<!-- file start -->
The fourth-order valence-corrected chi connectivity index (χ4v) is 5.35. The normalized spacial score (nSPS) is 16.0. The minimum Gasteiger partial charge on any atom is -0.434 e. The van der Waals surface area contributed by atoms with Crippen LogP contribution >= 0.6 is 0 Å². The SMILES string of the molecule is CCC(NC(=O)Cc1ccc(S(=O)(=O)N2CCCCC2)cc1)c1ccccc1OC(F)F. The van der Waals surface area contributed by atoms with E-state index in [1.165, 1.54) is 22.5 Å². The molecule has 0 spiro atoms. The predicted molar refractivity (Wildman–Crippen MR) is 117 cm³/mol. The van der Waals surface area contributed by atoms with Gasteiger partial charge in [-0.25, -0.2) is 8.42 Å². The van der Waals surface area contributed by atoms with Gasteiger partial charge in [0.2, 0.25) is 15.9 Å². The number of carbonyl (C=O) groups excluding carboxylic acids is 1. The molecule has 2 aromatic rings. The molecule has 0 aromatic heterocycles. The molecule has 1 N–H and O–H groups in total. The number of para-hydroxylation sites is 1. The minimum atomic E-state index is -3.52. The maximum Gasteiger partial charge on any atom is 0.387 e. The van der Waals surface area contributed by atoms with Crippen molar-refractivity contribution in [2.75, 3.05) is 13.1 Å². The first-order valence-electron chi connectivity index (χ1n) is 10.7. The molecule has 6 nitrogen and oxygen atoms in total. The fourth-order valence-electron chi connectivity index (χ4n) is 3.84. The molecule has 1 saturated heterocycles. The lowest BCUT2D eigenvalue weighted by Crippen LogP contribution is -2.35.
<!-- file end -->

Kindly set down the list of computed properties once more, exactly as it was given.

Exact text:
The fourth-order valence-corrected chi connectivity index (χ4v) is 5.35. The normalized spacial score (nSPS) is 16.0. The minimum Gasteiger partial charge on any atom is -0.434 e. The van der Waals surface area contributed by atoms with Crippen LogP contribution >= 0.6 is 0 Å². The SMILES string of the molecule is CCC(NC(=O)Cc1ccc(S(=O)(=O)N2CCCCC2)cc1)c1ccccc1OC(F)F. The van der Waals surface area contributed by atoms with E-state index in [1.165, 1.54) is 22.5 Å². The molecule has 0 spiro atoms. The predicted molar refractivity (Wildman–Crippen MR) is 117 cm³/mol. The van der Waals surface area contributed by atoms with Gasteiger partial charge in [-0.25, -0.2) is 8.42 Å². The van der Waals surface area contributed by atoms with Gasteiger partial charge in [0.2, 0.25) is 15.9 Å². The number of carbonyl (C=O) groups excluding carboxylic acids is 1. The molecule has 2 aromatic rings. The molecule has 0 aromatic heterocycles. The molecule has 1 N–H and O–H groups in total. The number of para-hydroxylation sites is 1. The minimum atomic E-state index is -3.52. The maximum Gasteiger partial charge on any atom is 0.387 e. The van der Waals surface area contributed by atoms with Crippen molar-refractivity contribution in [2.75, 3.05) is 13.1 Å². The first-order valence-electron chi connectivity index (χ1n) is 10.7. The molecule has 6 nitrogen and oxygen atoms in total. The fourth-order valence-electron chi connectivity index (χ4n) is 3.84. The molecule has 1 saturated heterocycles. The lowest BCUT2D eigenvalue weighted by Crippen LogP contribution is -2.35.